Stakeholders in Honiara, Solomon Islands recognise benefits of healthy natural ecosystems for sustainable development
- Published on 25 August 2016
This was a key message of a 2-day mapping workshop organised by the Secretariat of the Pacific Regional Environment Programme (SPREP) with community and national representatives from organisations in Honiara and the outskirts of the city on natural ecosystems and their benefits to everyday living.
The workshop organised in Honiara from 9-10 August is part of an Ecosystem Resilience, Analysis and Mapping (ESRAM) study for Solomon Islands commissioned by SPREP through its Pacific Ecosystem-based Adaptation Project (PEBACC), and led by BMT WBM in collaboration with the University of Queensland and other partners.
An ESRAM study is a mapping and analysis of social economic resilience to climate change associated with goods and services provided by ecosystems.
SPREP's PEBACC Country Manager for Solomon Islands, Mr. Fred Patison explained that the PEBACC project focusses on strengthening and protecting the role of natural ecosystem services to enhance resilience.
"Well-managed and functioning ecosystems and the services that they provide are essential for maintaining and building national and community resilience to climate change," Mr Patison said.
"The ESRAM study will help PEBACC gain a deeper understanding of the resilience and vulnerability in Solomon Islands as well as look at the inter-connectedness between social and ecological systems and how these are being impacted by climate and non-climate drivers." Mr. Patison added.
Throughout the 2-day workshop facilitated by Dr Beth Toki of BMT WBM Australia and Dr Simon Albert of the University of Queensland, participants identified the threats facing ecosystems in Honiara and Solomon Islands, linkages and dependencies on ecosystems and the critical services they provide.
The participants expressed appreciation to the SPREP PEBACC project for the focus on strengthening ecosystems in Honiara and called for broader ecosystem based adaptation (EbA) approaches to secure their livelihoods in the city and promote sustainable development in Honiara.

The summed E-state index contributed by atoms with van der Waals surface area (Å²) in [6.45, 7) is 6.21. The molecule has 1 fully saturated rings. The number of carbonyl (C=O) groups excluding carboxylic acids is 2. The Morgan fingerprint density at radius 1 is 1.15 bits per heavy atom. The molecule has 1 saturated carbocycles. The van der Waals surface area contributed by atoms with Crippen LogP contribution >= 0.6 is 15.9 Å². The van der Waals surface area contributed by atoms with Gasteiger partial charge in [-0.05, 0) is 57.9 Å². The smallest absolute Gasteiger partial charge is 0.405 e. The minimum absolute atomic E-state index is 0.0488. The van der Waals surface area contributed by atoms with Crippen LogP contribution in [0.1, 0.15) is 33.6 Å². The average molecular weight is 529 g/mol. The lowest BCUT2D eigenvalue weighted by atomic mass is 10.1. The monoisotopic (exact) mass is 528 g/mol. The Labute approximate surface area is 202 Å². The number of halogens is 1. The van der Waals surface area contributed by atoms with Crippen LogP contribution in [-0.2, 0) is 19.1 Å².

"Our community have been living with the impacts of climate change on a daily basis especially the threat from coastal erosion due to sea level rise to our homes. In addition to that threat is our dependency on the Mataniko river which is highly polluted, however with very little choice we continue to use the river for domestic use," said Mary Noela Bibi, Renlau Community, Honiara.
"I hope that the ESRAM process identifies the threats to the Honiara ecosystems and will provide options to rehabilitate the river ecosystems that we are dependent on."
According to Mr Simba Zamba of the Prime Minister's Office, the ESRAM study will be an important tool for future planning and decision making.
"Understanding the different ecosystems at the national level will help decision and policy makers plan better when it comes to sustainable natural resources management especially in trying to secure long term considerations and solutions to negative environment impacts and climate change," Mr. Zamba said.
The ESRAM study in Solomon Islands is expected to be completed by December 2016. The findings of the study will guide the implementation of the PEBACC Project in Solomon Islands.
The PEBACC project began in 2015 with funding support from the German Federal Ministry of the Environment, Nature Conservation, Building and Nuclear Safety (BMUB) and is implemented by SPREP in partnership with the governments of Fiji, Solomon Islands and Vanuatu.
For more information about the PEBACC project in Solomon Islands, contact Mr. Fred Patison, PEBACC Solomon Islands Country Manager at email@example.com